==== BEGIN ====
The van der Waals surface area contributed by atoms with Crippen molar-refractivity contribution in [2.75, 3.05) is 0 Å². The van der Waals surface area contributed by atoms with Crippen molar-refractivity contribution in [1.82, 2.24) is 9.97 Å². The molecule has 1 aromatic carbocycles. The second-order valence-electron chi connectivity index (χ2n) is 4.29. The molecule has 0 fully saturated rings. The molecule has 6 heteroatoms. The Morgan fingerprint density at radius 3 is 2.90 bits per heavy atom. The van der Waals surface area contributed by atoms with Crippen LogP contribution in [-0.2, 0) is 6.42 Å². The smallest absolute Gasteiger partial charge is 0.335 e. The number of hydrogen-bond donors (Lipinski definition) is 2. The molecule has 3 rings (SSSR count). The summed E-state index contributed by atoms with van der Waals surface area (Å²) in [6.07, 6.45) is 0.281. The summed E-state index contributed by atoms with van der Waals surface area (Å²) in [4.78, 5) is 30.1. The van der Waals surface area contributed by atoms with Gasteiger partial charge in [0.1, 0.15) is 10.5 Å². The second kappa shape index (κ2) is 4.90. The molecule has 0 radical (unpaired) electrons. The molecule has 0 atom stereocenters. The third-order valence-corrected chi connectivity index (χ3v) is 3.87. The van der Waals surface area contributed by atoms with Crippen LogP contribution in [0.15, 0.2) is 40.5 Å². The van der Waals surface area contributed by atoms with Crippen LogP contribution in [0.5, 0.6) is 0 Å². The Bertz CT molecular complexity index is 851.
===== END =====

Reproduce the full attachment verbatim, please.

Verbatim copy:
The van der Waals surface area contributed by atoms with Crippen molar-refractivity contribution in [2.75, 3.05) is 0 Å². The van der Waals surface area contributed by atoms with Crippen molar-refractivity contribution in [1.82, 2.24) is 9.97 Å². The molecule has 1 aromatic carbocycles. The second-order valence-electron chi connectivity index (χ2n) is 4.29. The molecule has 0 fully saturated rings. The molecule has 6 heteroatoms. The Morgan fingerprint density at radius 3 is 2.90 bits per heavy atom. The van der Waals surface area contributed by atoms with Crippen LogP contribution in [-0.2, 0) is 6.42 Å². The smallest absolute Gasteiger partial charge is 0.335 e. The number of hydrogen-bond donors (Lipinski definition) is 2. The molecule has 3 rings (SSSR count). The summed E-state index contributed by atoms with van der Waals surface area (Å²) in [6.07, 6.45) is 0.281. The summed E-state index contributed by atoms with van der Waals surface area (Å²) in [4.78, 5) is 30.1. The van der Waals surface area contributed by atoms with Gasteiger partial charge in [0.1, 0.15) is 10.5 Å². The second kappa shape index (κ2) is 4.90. The molecule has 0 radical (unpaired) electrons. The molecule has 0 atom stereocenters. The third-order valence-corrected chi connectivity index (χ3v) is 3.87. The van der Waals surface area contributed by atoms with Crippen LogP contribution in [0.15, 0.2) is 40.5 Å². The van der Waals surface area contributed by atoms with Crippen LogP contribution in [0.5, 0.6) is 0 Å². The Bertz CT molecular complexity index is 851.